In February, Shanghai-based company WinSun (盈创) made waves in global media by creating the world’s first 3D printed villa. According to WinSun, the villa was printed using a mix of “glass fiber, steel, cement hardening agents and recycled construction waste.”

The villa took just three hours to assemble, and the company believes that 3D printed buildings can reduce mining residuals and construction waste. In addition to recycled material, WinSun is exploring other eco-friendly printing materials like sand from northern China.

China’s multi-billion real estate industry is entering a new era of green building. Government policy is one factor helping to drive the green movement in China’s real estate industry. In the past decade, China has passed numerous policies to promote energy conservation and reduce air pollution, like the 2007 “Green Credit” policy, which requires banks to stop lending to companies that are on the MEP blacklist for environmental violations.

The government is also investing heavily in green technologies that impact the real estate industry like smart meters, which measure energy consumption and improve energy efficiency. Last February, China spent $4.3 billion USD on its smart grid market, with part of the investment going towards the installation of 60 million smart meters. On Tuesday, China announced at the Paris climate talks that it would commit to producing 150 to 200 gigawatts of solar energy by 2020.

“Chinese officials are adaptable,” says James Hu, a business manager at Glumac, a consulting firm that specializes in sustainable design and engineering. “They welcome innovative and creative ideas.”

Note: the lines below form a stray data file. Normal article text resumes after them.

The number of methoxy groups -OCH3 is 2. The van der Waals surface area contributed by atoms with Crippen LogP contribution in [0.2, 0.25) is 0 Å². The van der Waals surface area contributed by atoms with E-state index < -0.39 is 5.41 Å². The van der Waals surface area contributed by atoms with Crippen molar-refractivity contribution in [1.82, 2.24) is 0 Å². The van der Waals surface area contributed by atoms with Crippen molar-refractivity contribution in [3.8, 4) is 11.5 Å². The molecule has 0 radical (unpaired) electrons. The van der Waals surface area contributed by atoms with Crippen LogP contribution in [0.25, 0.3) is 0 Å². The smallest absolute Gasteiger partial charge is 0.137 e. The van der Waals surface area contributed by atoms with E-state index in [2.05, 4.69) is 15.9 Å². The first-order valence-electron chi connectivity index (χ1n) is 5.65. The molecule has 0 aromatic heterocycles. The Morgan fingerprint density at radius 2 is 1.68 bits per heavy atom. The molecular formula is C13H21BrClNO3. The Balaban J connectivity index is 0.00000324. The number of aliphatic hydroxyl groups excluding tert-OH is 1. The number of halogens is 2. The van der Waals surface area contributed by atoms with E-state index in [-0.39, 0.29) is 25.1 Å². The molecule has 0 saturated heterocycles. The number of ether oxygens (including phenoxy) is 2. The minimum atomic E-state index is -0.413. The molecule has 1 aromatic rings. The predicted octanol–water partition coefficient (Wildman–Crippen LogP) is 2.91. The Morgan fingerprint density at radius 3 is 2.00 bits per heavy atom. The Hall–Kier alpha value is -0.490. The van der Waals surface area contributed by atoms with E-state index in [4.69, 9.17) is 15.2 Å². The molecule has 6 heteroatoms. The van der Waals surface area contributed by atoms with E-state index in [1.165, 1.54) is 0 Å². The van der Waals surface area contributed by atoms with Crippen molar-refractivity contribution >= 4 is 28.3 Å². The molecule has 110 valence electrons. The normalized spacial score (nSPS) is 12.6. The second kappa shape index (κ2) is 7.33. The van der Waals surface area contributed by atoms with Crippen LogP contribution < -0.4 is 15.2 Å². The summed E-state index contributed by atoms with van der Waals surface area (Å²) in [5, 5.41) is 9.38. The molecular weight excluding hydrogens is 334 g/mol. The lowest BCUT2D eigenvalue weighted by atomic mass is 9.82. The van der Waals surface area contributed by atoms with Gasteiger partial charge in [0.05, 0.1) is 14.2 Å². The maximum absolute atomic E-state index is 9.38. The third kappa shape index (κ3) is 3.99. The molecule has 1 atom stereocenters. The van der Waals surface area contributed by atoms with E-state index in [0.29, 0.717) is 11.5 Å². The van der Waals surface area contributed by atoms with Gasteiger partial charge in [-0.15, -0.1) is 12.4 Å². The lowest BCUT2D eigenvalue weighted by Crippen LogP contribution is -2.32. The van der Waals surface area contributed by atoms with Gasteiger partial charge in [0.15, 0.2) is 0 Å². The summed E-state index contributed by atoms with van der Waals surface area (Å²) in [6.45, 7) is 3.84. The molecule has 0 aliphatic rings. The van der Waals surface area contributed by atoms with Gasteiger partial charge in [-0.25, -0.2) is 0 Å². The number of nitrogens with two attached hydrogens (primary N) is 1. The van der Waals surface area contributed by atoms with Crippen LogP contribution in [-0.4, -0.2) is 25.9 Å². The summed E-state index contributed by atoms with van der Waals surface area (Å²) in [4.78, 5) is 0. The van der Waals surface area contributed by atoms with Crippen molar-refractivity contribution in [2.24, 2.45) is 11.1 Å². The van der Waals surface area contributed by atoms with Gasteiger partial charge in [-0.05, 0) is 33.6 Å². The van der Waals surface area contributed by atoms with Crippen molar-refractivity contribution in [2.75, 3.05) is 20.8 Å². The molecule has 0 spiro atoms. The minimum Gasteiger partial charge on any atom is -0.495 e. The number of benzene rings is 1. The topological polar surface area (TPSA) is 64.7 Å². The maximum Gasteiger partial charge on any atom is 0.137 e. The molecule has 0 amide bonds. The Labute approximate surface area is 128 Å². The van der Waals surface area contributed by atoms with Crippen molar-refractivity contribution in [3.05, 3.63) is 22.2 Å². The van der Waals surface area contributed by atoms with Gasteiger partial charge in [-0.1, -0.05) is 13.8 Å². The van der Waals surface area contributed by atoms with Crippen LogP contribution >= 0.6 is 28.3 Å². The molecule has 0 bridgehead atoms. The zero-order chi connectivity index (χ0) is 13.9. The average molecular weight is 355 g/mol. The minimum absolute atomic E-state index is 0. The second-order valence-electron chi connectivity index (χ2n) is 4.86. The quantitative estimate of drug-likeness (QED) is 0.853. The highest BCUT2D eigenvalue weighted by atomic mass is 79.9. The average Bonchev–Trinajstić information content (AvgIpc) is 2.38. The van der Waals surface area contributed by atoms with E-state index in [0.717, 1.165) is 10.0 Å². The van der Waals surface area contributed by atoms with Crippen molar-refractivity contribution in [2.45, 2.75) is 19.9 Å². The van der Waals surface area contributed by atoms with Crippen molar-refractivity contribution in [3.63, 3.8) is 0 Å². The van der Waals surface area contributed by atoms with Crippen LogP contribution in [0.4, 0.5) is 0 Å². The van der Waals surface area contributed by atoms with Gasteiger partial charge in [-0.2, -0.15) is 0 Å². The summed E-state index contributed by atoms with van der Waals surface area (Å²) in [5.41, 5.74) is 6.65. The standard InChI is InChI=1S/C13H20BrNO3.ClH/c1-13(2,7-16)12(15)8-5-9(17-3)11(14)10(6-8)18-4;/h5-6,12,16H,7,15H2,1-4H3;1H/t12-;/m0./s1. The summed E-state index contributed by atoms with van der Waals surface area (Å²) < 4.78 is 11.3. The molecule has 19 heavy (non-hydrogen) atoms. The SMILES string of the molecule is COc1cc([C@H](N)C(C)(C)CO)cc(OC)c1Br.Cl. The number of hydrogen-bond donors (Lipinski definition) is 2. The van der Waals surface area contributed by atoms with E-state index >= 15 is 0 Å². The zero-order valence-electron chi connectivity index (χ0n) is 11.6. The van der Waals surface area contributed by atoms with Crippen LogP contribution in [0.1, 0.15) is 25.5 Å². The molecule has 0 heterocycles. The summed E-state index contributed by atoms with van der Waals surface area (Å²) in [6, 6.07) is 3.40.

In particular, government entities like the China Development Bank are “leading the way” in sustainability, he says. In 2014, the China Development Bank shelled out 1.4 trillion RMB ($216.8 billion USD) in loans for “green credit projects”, according to their 2014 Sustainability Report.

“It’s all about health,” says Johnny Browaeys, co-founder and executive chairman of Seeder, a Shanghai-based startup that provides building owners with green tech solutions and financing options.

“Developers will need to meet the requirements of the masses,” he says.

Green tech solutions can help developers address changing needs from tenants, who are gradually moving towards greener buildings. For example, adding air purification systems can give developers an edge in the real estate market, as air pollution in cities like Beijing continue to draw attention and alarm.

Businesses are also seeking greener offices to boost work productivity, says Daniel Shwartzer from CBRE, a real estate service company. Air pollution can make employees sick and some multinational companies require LEED-certified offices as a company standard, he says.

“More tenants want greener buildings,” says Amy Wang from Shui On Land, a property development company that partners with consulting firms like ARUP and AECOM to build LEED-certified buildings. “And building greener is a way to differentiate from competitors,” she says.

Green technologies like solar panels and smart meters are also encouraging Chinese real estate developers to go green since they lower the cost of energy and make buildings more energy efficient. For example, building owners can enter solar power purchase agreements (PPA) with investors to save money on electricity. The investor covers the cost of buying and installing solar panels in return for a guaranteed buyer of electricity – the building owner. According to Alex Shoer, a co-founder of Seeder, the returns for investors are 10 – 12 percent.

“Buildings are looking at how to optimize,” says Mr. Shoer. “It used to be buy, sell, but people are starting to see that [they] need to become more efficient with operations and lower operating costs. You can make just as much money by spending less as you can by making more.”

In the future, Seeder will explore more cutting edge technology, like using probiotics to clean and filter air, says Mr. Browaeys. Some buildings in China, like the Glumac headquarters in Shanghai, have already implemented composting toilets and rainwater collection, and are working towards net zero energy, water, and carbon certifications.